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Intelligent Office System, LLC v. Virtualink Canada, Ltd.

United States District Court, D. Colorado

February 18, 2016

THE INTELLIGENT OFFICE SYSTEM, LLC, a Colorado limited liability company, Plaintiff,
v.
VIRTUALINK CANADA, LTD., a Canadian corporation, and BRIAN MONTEITH, Defendants.

ORDER DENYING PLAINTIFF’S MOTION FOR PRELIMINARY INJUNCTION

Christine M. Arguello Judge

Before the Court is Plaintiff Intelligent Office System, LLC’s (IO’s) Motion for a Preliminary Injunction. (Doc. # 9.) As explained in greater detail below, IO fails to show either that (1) it would suffer irreparable harm absent the requested injunction or (2) that the balance of the hardships weighs in its favor. Accordingly, the Court denies the instant Motion.

I. BACKGROUND[1]

IO is a Boulder-based LLC that has developed proprietary methods for establishing, operating, and promoting so-called “virtual” offices. Such offices allow customers to split overhead costs by “sharing” the use of office personnel (such as receptionists or secretaries), office equipment (such as scanners, copiers, and fax machines), and office space (such as workspaces and conference rooms). (Doc. # 1, ¶ 9; Doc. # 91 at 1-2.)

On Feburary 1, 2006, IO entered into a 20-year “Master License Agreement” (MLA) with Virtualink Canada, LTD (Virtualink), a Canadian corporation. (Doc. # 9-2 at 5.) The MLA granted Virtualink the exclusive rights to use IO’s trademarks and its “licensed methods” in connection with the licensing of subfranchisees throughout Canada (exclusive of Prince Edward Island). (Id.) In exchange for a cash payment and the right to use IO’s trademarks and licensed methods, Virtualink agreed to a variety of detailed conditions, including (1) paying IO a percentage of the gross royalty receipts it collected from subfranchisees in Canada; (2) using IO’s standard, form franchise agreement and adhering to IO’s other standards and specifications in developing the subfranchisees; and (3) meeting and maintaining certain “sales and opening goals, ” which provide that a particular increasing “minimum number” of virtual office “centers” would be opened throughout the Licensed Territory in each year of the 20-year agreement (for example, Virtualink is supposed to have established nine centers in 2009, and 15 centers in 2011). (See id.)

Section 14.2 of the MLA contains the following language regarding termination of that agreement:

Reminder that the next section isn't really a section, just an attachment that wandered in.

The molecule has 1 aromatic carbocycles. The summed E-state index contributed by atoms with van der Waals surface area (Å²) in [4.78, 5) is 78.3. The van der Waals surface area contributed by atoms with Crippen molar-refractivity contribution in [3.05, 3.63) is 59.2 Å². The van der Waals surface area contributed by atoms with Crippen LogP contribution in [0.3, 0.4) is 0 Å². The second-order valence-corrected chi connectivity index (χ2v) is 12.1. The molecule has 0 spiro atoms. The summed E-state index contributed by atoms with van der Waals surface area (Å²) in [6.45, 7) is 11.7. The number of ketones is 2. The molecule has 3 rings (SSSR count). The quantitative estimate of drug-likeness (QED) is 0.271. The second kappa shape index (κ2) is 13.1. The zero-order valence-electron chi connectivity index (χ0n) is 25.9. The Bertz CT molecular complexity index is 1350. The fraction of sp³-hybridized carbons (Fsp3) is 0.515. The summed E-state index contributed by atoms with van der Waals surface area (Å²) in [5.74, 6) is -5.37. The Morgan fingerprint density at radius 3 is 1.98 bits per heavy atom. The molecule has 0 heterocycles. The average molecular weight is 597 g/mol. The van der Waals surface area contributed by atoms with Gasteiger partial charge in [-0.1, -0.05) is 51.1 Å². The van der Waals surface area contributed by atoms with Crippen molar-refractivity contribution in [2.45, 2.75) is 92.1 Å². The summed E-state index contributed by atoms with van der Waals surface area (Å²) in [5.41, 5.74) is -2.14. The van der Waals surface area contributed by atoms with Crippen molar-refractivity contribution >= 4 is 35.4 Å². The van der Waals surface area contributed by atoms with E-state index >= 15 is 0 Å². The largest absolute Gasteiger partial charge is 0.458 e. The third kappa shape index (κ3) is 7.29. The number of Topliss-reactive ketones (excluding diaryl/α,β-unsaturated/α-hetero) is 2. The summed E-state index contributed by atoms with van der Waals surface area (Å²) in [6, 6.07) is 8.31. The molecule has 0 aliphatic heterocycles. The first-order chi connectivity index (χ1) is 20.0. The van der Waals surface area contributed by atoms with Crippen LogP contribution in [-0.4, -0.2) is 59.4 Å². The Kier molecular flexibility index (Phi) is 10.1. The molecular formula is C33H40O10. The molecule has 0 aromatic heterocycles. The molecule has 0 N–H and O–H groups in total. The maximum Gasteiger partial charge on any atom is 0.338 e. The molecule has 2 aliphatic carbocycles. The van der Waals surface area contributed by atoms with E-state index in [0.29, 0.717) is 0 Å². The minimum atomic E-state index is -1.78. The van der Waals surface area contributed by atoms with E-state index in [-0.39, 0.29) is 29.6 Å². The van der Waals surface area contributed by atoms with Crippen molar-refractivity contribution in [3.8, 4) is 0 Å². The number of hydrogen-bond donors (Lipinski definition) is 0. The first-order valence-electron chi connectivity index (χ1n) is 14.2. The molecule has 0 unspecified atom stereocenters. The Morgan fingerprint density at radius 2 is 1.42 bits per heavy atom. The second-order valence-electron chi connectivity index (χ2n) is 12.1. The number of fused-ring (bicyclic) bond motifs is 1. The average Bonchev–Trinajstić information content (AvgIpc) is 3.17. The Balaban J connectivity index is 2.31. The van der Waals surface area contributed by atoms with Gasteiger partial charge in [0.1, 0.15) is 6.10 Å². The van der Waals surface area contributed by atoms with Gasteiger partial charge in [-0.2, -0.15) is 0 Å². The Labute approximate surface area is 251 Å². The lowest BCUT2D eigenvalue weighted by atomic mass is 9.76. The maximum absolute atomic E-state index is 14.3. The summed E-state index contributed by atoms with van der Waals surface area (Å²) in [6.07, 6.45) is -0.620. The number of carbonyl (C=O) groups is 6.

The Licensor [IO] shall have the right to terminate all agreements, including this Agreement, between Licensor and Master Licensee [Virtualink] or its affiliates, on 30 days prior written notice, if Master Licensee or its affiliates materially breach the provisions of any agreement any of them have with the Licensor.
Under circumstances where the breach is of the nature that it may be remedied through the actions of the Master Licensee, the Licensor shall permit the Master Licensee the same thirty day period to remedy any such breach or default, after which time, if the breach or default has not been remedied, the Licensor may terminate this Agreement immediately.
Notwithstanding the foregoing, if the breach is remediable, but is of a nature which cannot be reasonably remedied within such thirty day period and the Master Licensee has commenced and is continuing to make good faith efforts to remedy the breach during such thirty day period, then the Master Licensee shall be given an additional reasonable period of time to remedy the same and this Agreement shall not terminate. Under no circumstances will the Licensor terminate the Agreement without good cause.

(Doc. # 9-2 at 21) (emphasis added). Section 14.3 of the MLA also provides that Virtualink had some of the following “post-termination obligations”:

Pay to the Licensor all fees, and any and all amounts or accounts payable then owed the Licensor or its affiliates pursuant to this Agreement, or pursuant to any other agreement, whether written or oral, between the parties, within fifteen days of the effective date of such termination;
Immediately cease to identify the Master License business as being, or having been, associated with the Licensor, and immediately cease using any of the Marks, or any mark in any way associated with the Licensed Methods for any purpose, except pursuant to any other effective agreement with the Licensor;
Promptly take such action as may be required to cancel all trade names or equivalent registrations relating to its use of any Marks of the Licensor or, at the option of the Licensor, assign the same to the Licensor;
Abide by the provisions related to transfer of any and all of the Master Licensee's interest under any Franchise Agreements, as set forth below and offer to the Licensor the option to take assignment of the Franchise Agreements ...

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